A city review of the investigation into a Boston police officer who stayed on the force for years despite being credibly accused of child molestation has led to new recommendations for keeping the department transparent.
The Office of Police Accountability and Transparency's report on the case of Patrick Rose was released Thursday, offering three recommendations about how the
Boston Mayor Kim Janey discussed the findings at a news conference Thursday, saying that the Boston Police Department should have focused on transparency.
"It's shameful that the actions taken seem to have been to protect their own rather than to protect children," she said.
Rose, a retired officer and the one-time president of the Boston Patrolmen's Association, was able to keep his badge despite sufficient evidence found by Boston Police internal investigators to support allegations that he sexually assaulted a minor, according to documents previously released by the city.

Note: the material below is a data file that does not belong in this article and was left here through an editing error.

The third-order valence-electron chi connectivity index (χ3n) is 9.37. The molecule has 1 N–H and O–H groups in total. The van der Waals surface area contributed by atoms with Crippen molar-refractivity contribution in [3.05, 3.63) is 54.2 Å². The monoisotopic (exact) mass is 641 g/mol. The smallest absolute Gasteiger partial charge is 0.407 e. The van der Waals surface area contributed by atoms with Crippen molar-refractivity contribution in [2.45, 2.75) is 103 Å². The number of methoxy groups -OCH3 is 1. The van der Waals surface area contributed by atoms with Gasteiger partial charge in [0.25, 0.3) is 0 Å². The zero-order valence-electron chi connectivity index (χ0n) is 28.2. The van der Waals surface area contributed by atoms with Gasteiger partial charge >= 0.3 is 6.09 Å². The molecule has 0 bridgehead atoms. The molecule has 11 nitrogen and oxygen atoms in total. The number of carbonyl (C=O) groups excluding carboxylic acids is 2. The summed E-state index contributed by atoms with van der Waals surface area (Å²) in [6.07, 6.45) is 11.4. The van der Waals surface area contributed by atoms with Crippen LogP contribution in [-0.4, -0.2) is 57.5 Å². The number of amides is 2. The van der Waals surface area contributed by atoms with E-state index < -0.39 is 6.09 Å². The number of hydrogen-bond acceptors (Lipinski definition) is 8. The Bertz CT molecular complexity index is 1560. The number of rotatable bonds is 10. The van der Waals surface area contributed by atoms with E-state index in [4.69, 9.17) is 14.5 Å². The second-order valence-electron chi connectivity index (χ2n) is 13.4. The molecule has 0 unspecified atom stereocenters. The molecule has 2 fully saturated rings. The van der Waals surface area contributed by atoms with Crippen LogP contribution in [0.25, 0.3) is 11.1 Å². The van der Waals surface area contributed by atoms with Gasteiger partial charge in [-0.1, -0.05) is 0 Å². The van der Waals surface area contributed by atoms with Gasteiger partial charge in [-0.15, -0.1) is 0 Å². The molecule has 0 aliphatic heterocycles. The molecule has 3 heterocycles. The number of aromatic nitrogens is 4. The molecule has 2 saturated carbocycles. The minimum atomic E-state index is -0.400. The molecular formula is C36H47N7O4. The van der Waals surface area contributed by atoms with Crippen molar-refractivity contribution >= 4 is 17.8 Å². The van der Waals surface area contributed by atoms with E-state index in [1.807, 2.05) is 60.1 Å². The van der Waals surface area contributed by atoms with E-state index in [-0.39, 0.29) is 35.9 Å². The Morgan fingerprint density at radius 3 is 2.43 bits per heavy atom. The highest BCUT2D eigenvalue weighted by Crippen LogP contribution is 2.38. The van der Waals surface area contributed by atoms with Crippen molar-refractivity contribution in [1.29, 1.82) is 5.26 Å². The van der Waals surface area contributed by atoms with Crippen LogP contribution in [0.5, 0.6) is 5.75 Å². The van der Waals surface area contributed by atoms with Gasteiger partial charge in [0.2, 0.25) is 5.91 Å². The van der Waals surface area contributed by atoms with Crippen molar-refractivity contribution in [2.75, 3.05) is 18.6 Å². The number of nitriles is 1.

Rose faces 33 charges involving six alleged victims tied to the cases. He has pleaded not guilty and his lawyer has maintained his innocence.
The new recommendations from the Office of Police Accountability and Transparency are:
- Starting investigations into officers charged with violating the law within 48 hours -- the department did not seem to have clear policies on the issue in place in 1995.
- Creating clear guidance for how officers should be punished, after police brass were found not to have taken enough steps to discipline Rose after he was found to have committed misconduct.
- Alert the Office of Police Accountability and Transparency when an officer is charged with violating the law, which requires an update to a city ordinance.
Read the report here:
Janey said Thursday that no one who worked on the original case still works for the city.